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Meet Producer Mo

The screen industries offer a powerful platform for a multitude of voices. In this video, Mo discusses the importance of a diverse workforce.
My name is Mo, I am 32 and I’m a TV producer from London. I’ve always wanted to make sure that when I work on different shows, people of different race, diversity, even age groups or sexuality are always shown on TV. The media is such a powerful platform. And we have such an amazing job where we can educate many people who watch TV. And one of the key things of our jobs is that making sure that we show different diversity and representation. The great thing about the United Kingdom is that it is so multicultural. And I think for myself, I come from a British-Asian Muslim family, I always wanted to see someone like myself on TV.
The types of shows I worked on– I mainly done it reality and entertainment. So it could be anything from your reality shows from TOWIE to Made in Chelsea, to entertainment shows like Saturday Night Takeaway , The Voice and Dancing On Ice next. My first job in the industry, I started off as a day runner on The X Factor. But I got my first production runner job on a show called Take Me Out, which was like a dating show on ITV many years ago. So I did that and kind of moved up from various shows and then, really. I have done casting, gallery, story, and a bit of the edit as well, so it of can vary from job to job.
I would say one of the key things is knowing the different roles that you have, especially in the TV industry. As well as, I think it’s really important that people know that it’s a very, very long hours and– on particular shows maybe– but also it’s not always glitz and glam that you might see on TV, a lot of hard work goes into it. So it’s just being prepared that there’s a lot of grafting to do as well. I first started off in down the production ring as a production secretary and coordinator. Then I kind of jumped ship, and moved on to the editorial side of things and moved up from a researcher, AP, now to a producer.
And the great thing about working in production was I learned about organisation and schedules, how to kind of manage the day to day of a production team. I’ve always been quite– I’ve always been intrigued by people and people’s stories. So that’s one of the reasons why I kind of jumped ship, but I guess it’s been great working on both sides because it kind of makes you a bit more well-rounded. And makes you understand what both kind of teams are doing. The key skills for working on the production side of things is being able to communicate effectively with your team and as a wider network of people, as well as being a logistically minded and organised.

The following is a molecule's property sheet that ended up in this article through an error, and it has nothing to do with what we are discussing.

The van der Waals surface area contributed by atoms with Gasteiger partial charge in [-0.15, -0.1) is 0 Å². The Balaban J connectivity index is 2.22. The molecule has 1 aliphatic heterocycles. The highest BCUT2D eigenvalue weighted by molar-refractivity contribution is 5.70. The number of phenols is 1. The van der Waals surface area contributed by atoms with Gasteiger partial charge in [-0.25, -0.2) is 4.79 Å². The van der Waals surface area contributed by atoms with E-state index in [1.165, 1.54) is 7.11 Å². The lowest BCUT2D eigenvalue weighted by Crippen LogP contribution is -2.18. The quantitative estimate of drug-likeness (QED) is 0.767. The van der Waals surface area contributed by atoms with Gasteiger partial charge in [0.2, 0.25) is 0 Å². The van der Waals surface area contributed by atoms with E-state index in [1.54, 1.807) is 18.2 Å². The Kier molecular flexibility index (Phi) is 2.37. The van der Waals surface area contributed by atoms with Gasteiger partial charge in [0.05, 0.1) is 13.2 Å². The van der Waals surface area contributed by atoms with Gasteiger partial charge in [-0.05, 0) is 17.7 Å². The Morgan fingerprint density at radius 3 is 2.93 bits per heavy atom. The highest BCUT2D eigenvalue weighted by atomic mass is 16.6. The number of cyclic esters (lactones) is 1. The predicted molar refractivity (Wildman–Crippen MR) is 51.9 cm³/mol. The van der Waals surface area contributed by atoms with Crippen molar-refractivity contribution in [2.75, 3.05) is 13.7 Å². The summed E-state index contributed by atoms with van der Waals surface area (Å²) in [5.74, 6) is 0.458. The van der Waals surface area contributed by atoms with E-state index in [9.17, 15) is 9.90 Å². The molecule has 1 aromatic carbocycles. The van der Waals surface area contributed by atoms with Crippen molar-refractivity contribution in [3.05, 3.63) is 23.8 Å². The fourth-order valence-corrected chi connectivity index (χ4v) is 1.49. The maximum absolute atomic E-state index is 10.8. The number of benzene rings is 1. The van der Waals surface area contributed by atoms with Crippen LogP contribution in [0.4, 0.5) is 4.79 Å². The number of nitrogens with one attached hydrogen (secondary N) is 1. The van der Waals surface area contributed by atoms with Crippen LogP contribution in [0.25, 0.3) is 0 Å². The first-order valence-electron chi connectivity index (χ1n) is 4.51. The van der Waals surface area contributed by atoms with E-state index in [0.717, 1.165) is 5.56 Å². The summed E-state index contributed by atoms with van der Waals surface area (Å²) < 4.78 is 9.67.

Those skills are kind of transferable if you go onto the editorial side of things, but the main things for editorial side of things is being able to speak to people. Which I know sounds very simple, but you do get to meet people of all walks of life. So it’s being able to kind of speak to different people and making them feel comfortable and at ease. Working as a team more than anything to make sure we get that angle. There’s so many different jobs and so many opportunities working in the media industry. And I think more than ever, now is an amazing time to get into it there’s so much kicking off and there’s so much creativity.
If you’ve got that passion, then definitely go for it. Don’t give up, there’s a lot of knock back sometimes. And if there’s anything that you’re passionate about, or any shows that you’re passionate about, make sure you look at the production companies or the credits that people are working on and get in touch with them. If you want to work in the industry, look at yourself and think what you can bring to it, which will be a bit different. Good luck.

The screen industries offer a powerful platform for a multitude of voices telling diverse stories. In this video, Mo discusses the importance of a diverse workforce. Diversity can refer to our differences, including but not limited to race, ethnicity, gender, gender identity, sexual orientation, age, social class, disability, education, religious or ethical values, national origin, and political beliefs.

In this video, Mo explains that he wanted to see someone who looked like him on TV. He think that content should be made by more diverse teams, to enable us to reflect the multicultural society we live in and educate viewers. Do you agree? As you watch, think about the benefits of improving diversity in front of and behind the camera. How do you think this will affect content?

Further reading

Have a read of this article: Representation Matters: 13 Shows That are Breaking Boundaries When it Comes to Diversity

Over to you

Do you feel represented in the screen industries? Is your voice being heard? Can you offer a company a diverse set of perspectives, work and life experiences, or religious or cultural differences? Is there a story you’d like to tell?

Please share your thoughts with other learners below.

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